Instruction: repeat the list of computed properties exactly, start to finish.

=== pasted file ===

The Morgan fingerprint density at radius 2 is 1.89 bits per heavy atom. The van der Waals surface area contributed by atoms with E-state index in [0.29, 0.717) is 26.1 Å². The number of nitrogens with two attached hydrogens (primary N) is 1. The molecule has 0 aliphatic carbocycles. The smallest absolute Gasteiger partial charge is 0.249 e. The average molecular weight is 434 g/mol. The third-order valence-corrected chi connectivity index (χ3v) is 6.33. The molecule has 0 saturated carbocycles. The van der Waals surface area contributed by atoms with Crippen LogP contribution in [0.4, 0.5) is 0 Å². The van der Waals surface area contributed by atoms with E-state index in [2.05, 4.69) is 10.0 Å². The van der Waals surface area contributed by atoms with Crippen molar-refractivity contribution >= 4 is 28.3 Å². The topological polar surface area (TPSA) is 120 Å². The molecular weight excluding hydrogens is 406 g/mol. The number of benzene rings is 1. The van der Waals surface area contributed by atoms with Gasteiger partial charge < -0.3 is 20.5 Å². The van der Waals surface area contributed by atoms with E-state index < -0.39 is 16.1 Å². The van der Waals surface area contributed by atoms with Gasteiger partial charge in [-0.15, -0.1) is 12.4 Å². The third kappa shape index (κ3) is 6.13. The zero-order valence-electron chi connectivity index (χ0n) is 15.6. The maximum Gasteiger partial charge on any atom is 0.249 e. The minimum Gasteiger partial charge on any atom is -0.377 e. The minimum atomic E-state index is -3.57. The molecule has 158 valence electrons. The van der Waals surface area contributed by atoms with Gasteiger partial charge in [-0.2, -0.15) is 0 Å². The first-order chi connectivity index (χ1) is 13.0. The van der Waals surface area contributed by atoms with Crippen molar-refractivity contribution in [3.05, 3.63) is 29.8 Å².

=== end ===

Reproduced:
The Morgan fingerprint density at radius 2 is 1.89 bits per heavy atom. The van der Waals surface area contributed by atoms with E-state index in [0.29, 0.717) is 26.1 Å². The number of nitrogens with two attached hydrogens (primary N) is 1. The molecule has 0 aliphatic carbocycles. The smallest absolute Gasteiger partial charge is 0.249 e. The average molecular weight is 434 g/mol. The third-order valence-corrected chi connectivity index (χ3v) is 6.33. The molecule has 0 saturated carbocycles. The van der Waals surface area contributed by atoms with Crippen LogP contribution in [0.4, 0.5) is 0 Å². The van der Waals surface area contributed by atoms with E-state index in [2.05, 4.69) is 10.0 Å². The van der Waals surface area contributed by atoms with Crippen molar-refractivity contribution >= 4 is 28.3 Å². The topological polar surface area (TPSA) is 120 Å². The molecular weight excluding hydrogens is 406 g/mol. The number of benzene rings is 1. The van der Waals surface area contributed by atoms with Gasteiger partial charge < -0.3 is 20.5 Å². The van der Waals surface area contributed by atoms with E-state index < -0.39 is 16.1 Å². The van der Waals surface area contributed by atoms with Gasteiger partial charge in [-0.15, -0.1) is 12.4 Å². The third kappa shape index (κ3) is 6.13. The zero-order valence-electron chi connectivity index (χ0n) is 15.6. The maximum Gasteiger partial charge on any atom is 0.249 e. The minimum Gasteiger partial charge on any atom is -0.377 e. The minimum atomic E-state index is -3.57. The molecule has 158 valence electrons. The van der Waals surface area contributed by atoms with Gasteiger partial charge in [-0.2, -0.15) is 0 Å². The first-order chi connectivity index (χ1) is 13.0. The van der Waals surface area contributed by atoms with Crippen molar-refractivity contribution in [3.05, 3.63) is 29.8 Å².